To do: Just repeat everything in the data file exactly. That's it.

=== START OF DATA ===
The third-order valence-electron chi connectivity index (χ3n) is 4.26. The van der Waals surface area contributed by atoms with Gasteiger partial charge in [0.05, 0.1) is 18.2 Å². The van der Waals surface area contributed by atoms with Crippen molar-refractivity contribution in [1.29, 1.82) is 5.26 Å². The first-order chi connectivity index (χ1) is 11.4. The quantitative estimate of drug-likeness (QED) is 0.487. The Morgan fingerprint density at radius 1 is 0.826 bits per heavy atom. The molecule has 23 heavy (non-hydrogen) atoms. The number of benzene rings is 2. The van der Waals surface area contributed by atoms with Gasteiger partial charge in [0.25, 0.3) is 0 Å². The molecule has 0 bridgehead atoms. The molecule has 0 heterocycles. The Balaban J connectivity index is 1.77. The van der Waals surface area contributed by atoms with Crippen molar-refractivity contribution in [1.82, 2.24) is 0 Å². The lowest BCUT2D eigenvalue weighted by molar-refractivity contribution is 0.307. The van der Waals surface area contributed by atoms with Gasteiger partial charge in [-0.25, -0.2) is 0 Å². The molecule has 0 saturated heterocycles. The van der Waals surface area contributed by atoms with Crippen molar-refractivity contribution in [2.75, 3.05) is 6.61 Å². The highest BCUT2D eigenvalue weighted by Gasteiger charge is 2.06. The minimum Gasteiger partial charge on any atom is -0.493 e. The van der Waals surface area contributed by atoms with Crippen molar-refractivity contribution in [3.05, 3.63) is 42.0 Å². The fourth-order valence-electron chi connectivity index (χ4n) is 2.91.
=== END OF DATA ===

The third-order valence-electron chi connectivity index (χ3n) is 4.26. The van der Waals surface area contributed by atoms with Gasteiger partial charge in [0.05, 0.1) is 18.2 Å². The van der Waals surface area contributed by atoms with Crippen molar-refractivity contribution in [1.29, 1.82) is 5.26 Å². The first-order chi connectivity index (χ1) is 11.4. The quantitative estimate of drug-likeness (QED) is 0.487. The Morgan fingerprint density at radius 1 is 0.826 bits per heavy atom. The molecule has 23 heavy (non-hydrogen) atoms. The number of benzene rings is 2. The van der Waals surface area contributed by atoms with Gasteiger partial charge in [0.25, 0.3) is 0 Å². The molecule has 0 bridgehead atoms. The molecule has 0 heterocycles. The Balaban J connectivity index is 1.77. The van der Waals surface area contributed by atoms with Crippen molar-refractivity contribution in [1.82, 2.24) is 0 Å². The lowest BCUT2D eigenvalue weighted by molar-refractivity contribution is 0.307. The van der Waals surface area contributed by atoms with Gasteiger partial charge in [-0.25, -0.2) is 0 Å². The molecule has 0 saturated heterocycles. The van der Waals surface area contributed by atoms with Crippen molar-refractivity contribution in [2.75, 3.05) is 6.61 Å². The highest BCUT2D eigenvalue weighted by Gasteiger charge is 2.06. The minimum Gasteiger partial charge on any atom is -0.493 e. The van der Waals surface area contributed by atoms with Crippen molar-refractivity contribution in [3.05, 3.63) is 42.0 Å². The fourth-order valence-electron chi connectivity index (χ4n) is 2.91.